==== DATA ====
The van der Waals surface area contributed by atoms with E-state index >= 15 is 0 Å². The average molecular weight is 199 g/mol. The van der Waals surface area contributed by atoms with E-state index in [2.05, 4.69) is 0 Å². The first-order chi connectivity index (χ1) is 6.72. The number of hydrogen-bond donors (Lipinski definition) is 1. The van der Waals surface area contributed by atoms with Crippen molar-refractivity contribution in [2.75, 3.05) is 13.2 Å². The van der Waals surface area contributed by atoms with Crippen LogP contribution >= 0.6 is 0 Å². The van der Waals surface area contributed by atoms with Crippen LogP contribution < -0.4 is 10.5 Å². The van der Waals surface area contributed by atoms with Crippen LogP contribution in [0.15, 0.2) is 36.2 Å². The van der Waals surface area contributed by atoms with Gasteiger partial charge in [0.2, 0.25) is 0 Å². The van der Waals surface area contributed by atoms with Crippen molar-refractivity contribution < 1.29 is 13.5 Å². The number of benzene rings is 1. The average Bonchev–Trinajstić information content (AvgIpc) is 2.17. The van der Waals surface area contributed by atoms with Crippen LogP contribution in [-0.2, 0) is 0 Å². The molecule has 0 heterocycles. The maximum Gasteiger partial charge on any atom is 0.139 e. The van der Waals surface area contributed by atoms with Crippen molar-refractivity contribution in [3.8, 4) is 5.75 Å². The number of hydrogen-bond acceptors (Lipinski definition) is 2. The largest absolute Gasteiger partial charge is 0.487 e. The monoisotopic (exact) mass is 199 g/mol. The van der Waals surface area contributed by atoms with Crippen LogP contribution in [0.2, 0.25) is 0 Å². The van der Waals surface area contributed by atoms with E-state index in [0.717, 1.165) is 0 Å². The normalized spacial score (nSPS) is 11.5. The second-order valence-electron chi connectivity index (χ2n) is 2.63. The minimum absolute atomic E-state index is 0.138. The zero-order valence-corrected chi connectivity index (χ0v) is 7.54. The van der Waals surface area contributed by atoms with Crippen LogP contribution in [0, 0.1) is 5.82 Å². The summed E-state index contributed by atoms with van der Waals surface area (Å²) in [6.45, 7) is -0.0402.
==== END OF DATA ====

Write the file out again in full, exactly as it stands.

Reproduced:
The van der Waals surface area contributed by atoms with E-state index >= 15 is 0 Å². The average molecular weight is 199 g/mol. The van der Waals surface area contributed by atoms with E-state index in [2.05, 4.69) is 0 Å². The first-order chi connectivity index (χ1) is 6.72. The number of hydrogen-bond donors (Lipinski definition) is 1. The van der Waals surface area contributed by atoms with Crippen molar-refractivity contribution in [2.75, 3.05) is 13.2 Å². The van der Waals surface area contributed by atoms with Crippen LogP contribution >= 0.6 is 0 Å². The van der Waals surface area contributed by atoms with Crippen LogP contribution < -0.4 is 10.5 Å². The van der Waals surface area contributed by atoms with Crippen LogP contribution in [0.15, 0.2) is 36.2 Å². The van der Waals surface area contributed by atoms with Gasteiger partial charge in [0.2, 0.25) is 0 Å². The van der Waals surface area contributed by atoms with Crippen molar-refractivity contribution < 1.29 is 13.5 Å². The number of benzene rings is 1. The average Bonchev–Trinajstić information content (AvgIpc) is 2.17. The van der Waals surface area contributed by atoms with Crippen LogP contribution in [-0.2, 0) is 0 Å². The molecule has 0 heterocycles. The maximum Gasteiger partial charge on any atom is 0.139 e. The van der Waals surface area contributed by atoms with Crippen molar-refractivity contribution in [3.8, 4) is 5.75 Å². The number of hydrogen-bond acceptors (Lipinski definition) is 2. The largest absolute Gasteiger partial charge is 0.487 e. The monoisotopic (exact) mass is 199 g/mol. The van der Waals surface area contributed by atoms with Crippen LogP contribution in [0.2, 0.25) is 0 Å². The van der Waals surface area contributed by atoms with E-state index in [0.717, 1.165) is 0 Å². The normalized spacial score (nSPS) is 11.5. The second-order valence-electron chi connectivity index (χ2n) is 2.63. The minimum absolute atomic E-state index is 0.138. The zero-order valence-corrected chi connectivity index (χ0v) is 7.54. The van der Waals surface area contributed by atoms with Crippen LogP contribution in [0, 0.1) is 5.82 Å². The summed E-state index contributed by atoms with van der Waals surface area (Å²) in [6.45, 7) is -0.0402.